Library Journal Review

According to Forbes magazine, Johnson is one of the 400 richest Americans. He is CEO of the Johnson Publishing Company, rated among the top 100 African-American-owned businesses. Born into poverty, Johnson was 15 years old when he moved from Arkansas City to Chicago. There he discovered the vast untapped potential of the black consumer marketplace, and in 1942, 24-year-old Johnson created his first magazine, Negro Digest , a phenomenal success soon followed by Ebony and Jet . By expanding into broadcasting, TV production, and cosmetics, Johnson has helped his company maintain a strong balance sheet. He has also held numerous diplomatic posts. Bennett, executive editor of Ebony, helps Johnson present his story within the broader context of post-World War II America. Highly recommended for most libraries. Literary Guild and Doubleday Book Club alternates.-- Gary D. Barber, SUNY at Fredonia Lib. (c) Copyright 2010. Library Journals LLC, a wholly owned subsidiary of Media Source, Inc. No redistribution permitted.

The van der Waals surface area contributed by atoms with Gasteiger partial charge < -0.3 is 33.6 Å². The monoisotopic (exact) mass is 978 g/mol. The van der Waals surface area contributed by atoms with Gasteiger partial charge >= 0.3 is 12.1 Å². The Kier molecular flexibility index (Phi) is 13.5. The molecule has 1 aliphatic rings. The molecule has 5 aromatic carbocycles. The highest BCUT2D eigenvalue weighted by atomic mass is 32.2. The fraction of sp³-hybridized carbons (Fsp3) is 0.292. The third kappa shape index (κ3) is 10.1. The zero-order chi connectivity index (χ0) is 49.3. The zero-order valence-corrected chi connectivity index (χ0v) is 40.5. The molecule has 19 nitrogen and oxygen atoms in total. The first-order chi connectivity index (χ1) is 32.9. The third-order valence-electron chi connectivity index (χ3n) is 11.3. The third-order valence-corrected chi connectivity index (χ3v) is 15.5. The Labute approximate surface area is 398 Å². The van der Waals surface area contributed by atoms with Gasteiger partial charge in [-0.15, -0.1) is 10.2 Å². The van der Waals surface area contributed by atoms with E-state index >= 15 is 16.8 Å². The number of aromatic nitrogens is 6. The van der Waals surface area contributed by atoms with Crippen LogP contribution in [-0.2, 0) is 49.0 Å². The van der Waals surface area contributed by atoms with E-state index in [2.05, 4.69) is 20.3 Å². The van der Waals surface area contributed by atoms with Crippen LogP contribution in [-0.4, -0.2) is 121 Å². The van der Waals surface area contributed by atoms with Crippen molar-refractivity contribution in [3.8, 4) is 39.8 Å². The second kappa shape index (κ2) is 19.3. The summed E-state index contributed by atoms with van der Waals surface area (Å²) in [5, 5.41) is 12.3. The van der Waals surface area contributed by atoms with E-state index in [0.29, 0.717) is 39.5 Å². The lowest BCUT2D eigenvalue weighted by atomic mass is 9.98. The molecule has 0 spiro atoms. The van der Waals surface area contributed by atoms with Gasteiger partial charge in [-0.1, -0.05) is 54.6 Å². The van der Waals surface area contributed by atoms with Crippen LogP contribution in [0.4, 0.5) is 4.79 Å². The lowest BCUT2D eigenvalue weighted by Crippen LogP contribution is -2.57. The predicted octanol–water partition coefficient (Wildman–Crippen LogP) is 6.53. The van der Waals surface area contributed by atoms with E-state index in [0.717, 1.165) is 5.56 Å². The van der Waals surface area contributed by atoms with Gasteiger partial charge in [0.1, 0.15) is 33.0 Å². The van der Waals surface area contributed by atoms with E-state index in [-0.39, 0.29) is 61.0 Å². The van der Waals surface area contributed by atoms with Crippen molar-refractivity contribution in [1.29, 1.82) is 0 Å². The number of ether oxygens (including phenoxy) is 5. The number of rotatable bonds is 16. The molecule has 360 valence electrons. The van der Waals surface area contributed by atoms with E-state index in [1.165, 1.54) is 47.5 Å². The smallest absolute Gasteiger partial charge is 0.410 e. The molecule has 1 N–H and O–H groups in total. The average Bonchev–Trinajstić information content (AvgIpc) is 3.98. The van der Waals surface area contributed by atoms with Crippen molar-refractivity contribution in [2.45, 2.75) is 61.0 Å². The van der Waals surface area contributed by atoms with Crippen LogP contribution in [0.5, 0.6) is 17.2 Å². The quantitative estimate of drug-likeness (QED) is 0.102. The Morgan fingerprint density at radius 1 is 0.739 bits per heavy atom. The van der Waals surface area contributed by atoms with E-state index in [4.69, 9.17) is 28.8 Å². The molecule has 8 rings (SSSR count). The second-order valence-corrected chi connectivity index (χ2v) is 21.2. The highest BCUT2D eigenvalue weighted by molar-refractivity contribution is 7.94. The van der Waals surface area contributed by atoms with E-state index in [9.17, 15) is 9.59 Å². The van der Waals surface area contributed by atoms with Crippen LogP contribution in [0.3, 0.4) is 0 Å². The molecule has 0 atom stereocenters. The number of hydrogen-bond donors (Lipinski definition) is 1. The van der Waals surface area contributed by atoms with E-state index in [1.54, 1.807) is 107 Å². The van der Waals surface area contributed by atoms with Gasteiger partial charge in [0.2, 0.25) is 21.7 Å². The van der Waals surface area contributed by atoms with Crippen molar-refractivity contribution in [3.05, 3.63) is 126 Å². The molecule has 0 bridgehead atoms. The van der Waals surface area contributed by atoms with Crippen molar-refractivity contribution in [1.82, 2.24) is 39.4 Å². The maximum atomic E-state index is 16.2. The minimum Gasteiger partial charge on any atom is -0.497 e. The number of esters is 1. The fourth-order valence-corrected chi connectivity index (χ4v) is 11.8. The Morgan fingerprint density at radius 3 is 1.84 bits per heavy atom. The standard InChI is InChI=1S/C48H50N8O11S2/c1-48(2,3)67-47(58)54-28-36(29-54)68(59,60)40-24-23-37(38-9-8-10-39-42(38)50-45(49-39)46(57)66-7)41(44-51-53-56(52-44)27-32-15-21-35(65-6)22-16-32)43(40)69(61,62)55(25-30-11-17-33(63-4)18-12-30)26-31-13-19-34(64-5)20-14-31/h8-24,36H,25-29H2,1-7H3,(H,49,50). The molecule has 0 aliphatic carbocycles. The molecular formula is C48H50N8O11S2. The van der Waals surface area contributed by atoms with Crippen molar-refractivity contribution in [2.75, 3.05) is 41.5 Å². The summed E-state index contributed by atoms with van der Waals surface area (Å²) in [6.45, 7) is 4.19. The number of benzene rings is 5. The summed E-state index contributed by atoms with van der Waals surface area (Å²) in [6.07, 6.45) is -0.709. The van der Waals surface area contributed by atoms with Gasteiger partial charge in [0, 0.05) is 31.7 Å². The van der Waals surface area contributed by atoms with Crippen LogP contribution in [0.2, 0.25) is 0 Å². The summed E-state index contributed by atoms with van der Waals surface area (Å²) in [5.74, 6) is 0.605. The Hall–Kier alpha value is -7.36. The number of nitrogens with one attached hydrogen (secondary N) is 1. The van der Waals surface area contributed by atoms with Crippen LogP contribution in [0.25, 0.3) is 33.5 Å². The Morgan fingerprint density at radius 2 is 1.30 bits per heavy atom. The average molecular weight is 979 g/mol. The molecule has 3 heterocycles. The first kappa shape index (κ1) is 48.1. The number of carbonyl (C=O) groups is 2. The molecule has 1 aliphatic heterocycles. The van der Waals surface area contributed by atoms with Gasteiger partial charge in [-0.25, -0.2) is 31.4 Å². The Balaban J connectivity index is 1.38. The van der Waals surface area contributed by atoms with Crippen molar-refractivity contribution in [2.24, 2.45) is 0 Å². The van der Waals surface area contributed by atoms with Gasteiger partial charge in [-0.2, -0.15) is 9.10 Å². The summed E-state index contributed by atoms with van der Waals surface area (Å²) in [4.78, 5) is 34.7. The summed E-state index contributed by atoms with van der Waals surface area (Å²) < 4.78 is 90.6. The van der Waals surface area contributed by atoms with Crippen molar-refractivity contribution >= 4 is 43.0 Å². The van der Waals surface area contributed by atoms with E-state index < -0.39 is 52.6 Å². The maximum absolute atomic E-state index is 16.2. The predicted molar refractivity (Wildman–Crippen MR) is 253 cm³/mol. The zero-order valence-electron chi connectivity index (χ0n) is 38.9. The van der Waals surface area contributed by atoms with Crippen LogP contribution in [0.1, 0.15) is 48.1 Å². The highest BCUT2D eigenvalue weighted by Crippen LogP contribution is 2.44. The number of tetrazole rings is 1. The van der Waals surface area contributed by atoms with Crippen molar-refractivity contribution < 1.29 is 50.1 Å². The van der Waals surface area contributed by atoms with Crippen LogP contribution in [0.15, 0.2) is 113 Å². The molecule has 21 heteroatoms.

We were running. That's my first sharp memory. We were running for our lives, and every living thing around us - man, woman, and child, dog, cat, and chicken, Black and White - was running, too. The levee had broken, and the Mississippi River was on the rampage. This was the message that greeted my mother and me as we emerged from St. John Baptist Church on Sunday, April 24, 1927. We didn't know it then, but this was the beginning of the worst flood in American history, and more than 800,000 Americans were running with us. The first message said that the levee at Pendleton, twenty-five miles up the river from Arkansas City, had broken and that we should grab our pets and valuables and run to the Arkansas City levee. The second message, minutes later, said: Forget the valuables and the pets. Run for your lives! And now we were running and the water was coming behind us and dogs were barking and people were screaming and my mother was gripping my hand so hard I thought it would come off. Would we make it? Or would the rampaging water roll over us, as it was rolling over the mules and chickens behind us? For a terrifying moment, the issue was in doubt. Then my mother shifted into a higher gear, lifting me almost off the ground, and we scrambled up the slippery incline of the levee. Hands. I remember the hands - black, white, brown, yellow hands - reaching out to us, pulling us to safety. And I remember, as if it were yesterday, the shock as I opened my eyes on a scene of interracial bedlam. By this time, six or seven hundred people and almost as many dogs were huddled together on the ridge, integrated in muddy misery. From time to time rabbits, quail, deer, and even foxes emerged from the water and scrambled over the man-made hills of furniture and clothes. I stood for a moment, befuddled, shaking with excitement and fear. I was nine years old, and I was standing in deep water that defined, annealed, baptized, and washed away. But none of that was clear to me, or even relevant, as I lifted my face to the rain and willed a dry tomorrow. Survival. Above everything else, above dignity and happiness and the future of Arkansas City, was the question of survival. Personal survival. We were two - a Black boy and a Black woman - against the tide, and battalions of hostile men were arrayed against us. Would we - could we - survive against such odds? And what would happen to me if my mother and I were separated or - God forbid - if she suffered some mishap? The question was a nightmare that pressed in on me, like a load of sandbags, and interfered with my breathing and made the ground shake beneath my feet. There were other fears, more immediate, more pressing. The fear, for example, I shared with almost everybody, the fear of the big nasty slithering snakes - moccasins and blue runners - that oozed out of the water and hid in the bundles and tents, waiting for someone to step on their tails or heads. This was one side of the coin. The other side - the lure of excitement and adventure - also pressed in on me. And I soon perceived that there were things to be seen on this levee that a nine-year-old boy had never seen. With the help of Blacks and Whites, who paid no attention to our color, we settled on the island of the levee, where we lived for six weeks. On one side was "Ol' Man River," not the romantic river of the song but an arrogant monster, constantly probing and looking for a weak spot in the circle of sandbags. On the other side was a new body of water where Arkansas City used to be. From the vantage point of the levee, I watched the water cover the tin roof of our home. It is one of the peculiarities of the mind that it magnifies trivialities in moments of tragedy. I was overwhelmed at that moment by the thought that my favorite toy was gone and that I would never see it again. It didn't occur to me until later that we were naked in the world and that everything we owned - our clothes, our furniture, and the few dollars we'd saved - was gone. This, then, was the beginning of a new beginning. We were new people in a new world, Noahs without arks. I looked around and wondered what tomorrow would bring. So did Frederick Simpich, a writer for the National Geographic magazine . "At noon," he wrote, "the streets of Arkansas City were dry and dusty. By 2 o'clock, mules were drowning in the main streets of that town faster than they could be unhitched from wagons. Before dark the homes and stores stood six feet deep in water." Another and more poetical witness was singer Bessie Smith, whose "Backwater Blues" was recorded during the Great Flood of 1927. When it rains five days and the skies turn dark as night, When it rains five days and the skies turn dark as night, Then trouble's takin' place in the lowlands at night. Back-water blues done caused me to pack my things and go. Back-water blues done caused me to pack my things and go. 'Cause my house fell down and I can't live there no more. Before it was over, twenty feet of water covered Arkansas City, and parts of seven southern states were inundated in what Herbert Hoover called "the greatest peace-time disaster in our history." Red Cross officials rushed to the scene in motorboats and seaplanes, bringing shovels, tents, bedding, No. 2 cookstoves, food, drinking water, and medical supplies. They distributed the supplies without regard to race. This made me a permanent fan of the American Red Cross. (Continues...) Excerpted from Succeeding Against The Odds by John Johnson Copyright © 2003 by John Johnson Excerpted by permission. All rights reserved. No part of this excerpt may be reproduced or reprinted without permission in writing from the publisher.